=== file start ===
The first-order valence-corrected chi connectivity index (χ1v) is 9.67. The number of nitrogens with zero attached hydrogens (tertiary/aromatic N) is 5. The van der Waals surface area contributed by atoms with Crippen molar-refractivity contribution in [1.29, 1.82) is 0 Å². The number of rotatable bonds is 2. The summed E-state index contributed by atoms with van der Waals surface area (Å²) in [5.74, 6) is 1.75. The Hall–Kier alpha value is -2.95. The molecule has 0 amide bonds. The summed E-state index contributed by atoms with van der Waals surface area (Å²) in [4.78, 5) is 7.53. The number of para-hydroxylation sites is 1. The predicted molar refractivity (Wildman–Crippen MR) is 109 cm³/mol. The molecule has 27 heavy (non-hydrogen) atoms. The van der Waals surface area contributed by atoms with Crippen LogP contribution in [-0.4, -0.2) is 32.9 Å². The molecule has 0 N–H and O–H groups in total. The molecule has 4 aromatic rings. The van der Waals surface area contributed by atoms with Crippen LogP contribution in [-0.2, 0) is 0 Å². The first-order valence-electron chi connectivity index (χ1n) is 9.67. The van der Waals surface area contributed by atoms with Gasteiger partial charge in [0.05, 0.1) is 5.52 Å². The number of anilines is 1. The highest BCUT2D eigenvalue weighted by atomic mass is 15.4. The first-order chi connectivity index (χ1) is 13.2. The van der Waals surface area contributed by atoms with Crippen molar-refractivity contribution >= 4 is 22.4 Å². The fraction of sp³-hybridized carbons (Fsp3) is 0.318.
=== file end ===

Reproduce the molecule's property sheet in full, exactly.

The first-order valence-corrected chi connectivity index (χ1v) is 9.67. The number of nitrogens with zero attached hydrogens (tertiary/aromatic N) is 5. The van der Waals surface area contributed by atoms with Crippen molar-refractivity contribution in [1.29, 1.82) is 0 Å². The number of rotatable bonds is 2. The summed E-state index contributed by atoms with van der Waals surface area (Å²) in [5.74, 6) is 1.75. The Hall–Kier alpha value is -2.95. The molecule has 0 amide bonds. The summed E-state index contributed by atoms with van der Waals surface area (Å²) in [4.78, 5) is 7.53. The number of para-hydroxylation sites is 1. The predicted molar refractivity (Wildman–Crippen MR) is 109 cm³/mol. The molecule has 27 heavy (non-hydrogen) atoms. The van der Waals surface area contributed by atoms with Crippen LogP contribution in [-0.4, -0.2) is 32.9 Å². The molecule has 0 N–H and O–H groups in total. The molecule has 4 aromatic rings. The van der Waals surface area contributed by atoms with Crippen LogP contribution in [-0.2, 0) is 0 Å². The first-order valence-electron chi connectivity index (χ1n) is 9.67. The van der Waals surface area contributed by atoms with Gasteiger partial charge in [0.05, 0.1) is 5.52 Å². The number of anilines is 1. The highest BCUT2D eigenvalue weighted by atomic mass is 15.4. The first-order chi connectivity index (χ1) is 13.2. The van der Waals surface area contributed by atoms with Crippen molar-refractivity contribution >= 4 is 22.4 Å². The fraction of sp³-hybridized carbons (Fsp3) is 0.318.